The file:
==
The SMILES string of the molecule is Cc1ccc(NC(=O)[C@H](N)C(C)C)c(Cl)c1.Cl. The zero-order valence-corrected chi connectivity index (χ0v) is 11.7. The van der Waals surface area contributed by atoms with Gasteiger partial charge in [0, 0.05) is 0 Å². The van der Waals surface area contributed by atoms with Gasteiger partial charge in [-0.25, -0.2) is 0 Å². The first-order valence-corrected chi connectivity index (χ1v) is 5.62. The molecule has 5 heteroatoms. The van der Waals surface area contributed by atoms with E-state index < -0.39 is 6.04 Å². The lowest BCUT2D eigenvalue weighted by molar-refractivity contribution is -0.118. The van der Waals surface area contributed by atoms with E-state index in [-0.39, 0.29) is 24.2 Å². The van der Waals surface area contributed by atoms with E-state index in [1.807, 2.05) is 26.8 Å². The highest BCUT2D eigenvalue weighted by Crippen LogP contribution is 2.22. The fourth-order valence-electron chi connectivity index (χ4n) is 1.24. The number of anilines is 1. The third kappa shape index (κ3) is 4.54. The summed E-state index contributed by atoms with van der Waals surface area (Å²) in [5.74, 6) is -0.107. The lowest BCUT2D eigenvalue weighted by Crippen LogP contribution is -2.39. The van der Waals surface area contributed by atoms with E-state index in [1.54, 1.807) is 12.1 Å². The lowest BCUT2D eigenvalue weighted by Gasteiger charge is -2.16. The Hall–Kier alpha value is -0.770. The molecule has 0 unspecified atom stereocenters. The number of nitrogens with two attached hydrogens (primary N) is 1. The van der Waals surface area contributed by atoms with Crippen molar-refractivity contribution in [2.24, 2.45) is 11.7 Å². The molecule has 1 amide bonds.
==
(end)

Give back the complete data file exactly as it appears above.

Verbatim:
The SMILES string of the molecule is Cc1ccc(NC(=O)[C@H](N)C(C)C)c(Cl)c1.Cl. The zero-order valence-corrected chi connectivity index (χ0v) is 11.7. The van der Waals surface area contributed by atoms with Gasteiger partial charge in [0, 0.05) is 0 Å². The van der Waals surface area contributed by atoms with Gasteiger partial charge in [-0.25, -0.2) is 0 Å². The first-order valence-corrected chi connectivity index (χ1v) is 5.62. The molecule has 5 heteroatoms. The van der Waals surface area contributed by atoms with E-state index < -0.39 is 6.04 Å². The lowest BCUT2D eigenvalue weighted by molar-refractivity contribution is -0.118. The van der Waals surface area contributed by atoms with E-state index in [-0.39, 0.29) is 24.2 Å². The van der Waals surface area contributed by atoms with E-state index in [1.807, 2.05) is 26.8 Å². The highest BCUT2D eigenvalue weighted by Crippen LogP contribution is 2.22. The fourth-order valence-electron chi connectivity index (χ4n) is 1.24. The number of anilines is 1. The third kappa shape index (κ3) is 4.54. The summed E-state index contributed by atoms with van der Waals surface area (Å²) in [5.74, 6) is -0.107. The lowest BCUT2D eigenvalue weighted by Crippen LogP contribution is -2.39. The van der Waals surface area contributed by atoms with E-state index in [1.54, 1.807) is 12.1 Å². The lowest BCUT2D eigenvalue weighted by Gasteiger charge is -2.16. The Hall–Kier alpha value is -0.770. The molecule has 0 unspecified atom stereocenters. The number of nitrogens with two attached hydrogens (primary N) is 1. The van der Waals surface area contributed by atoms with Crippen molar-refractivity contribution in [2.24, 2.45) is 11.7 Å². The molecule has 1 amide bonds.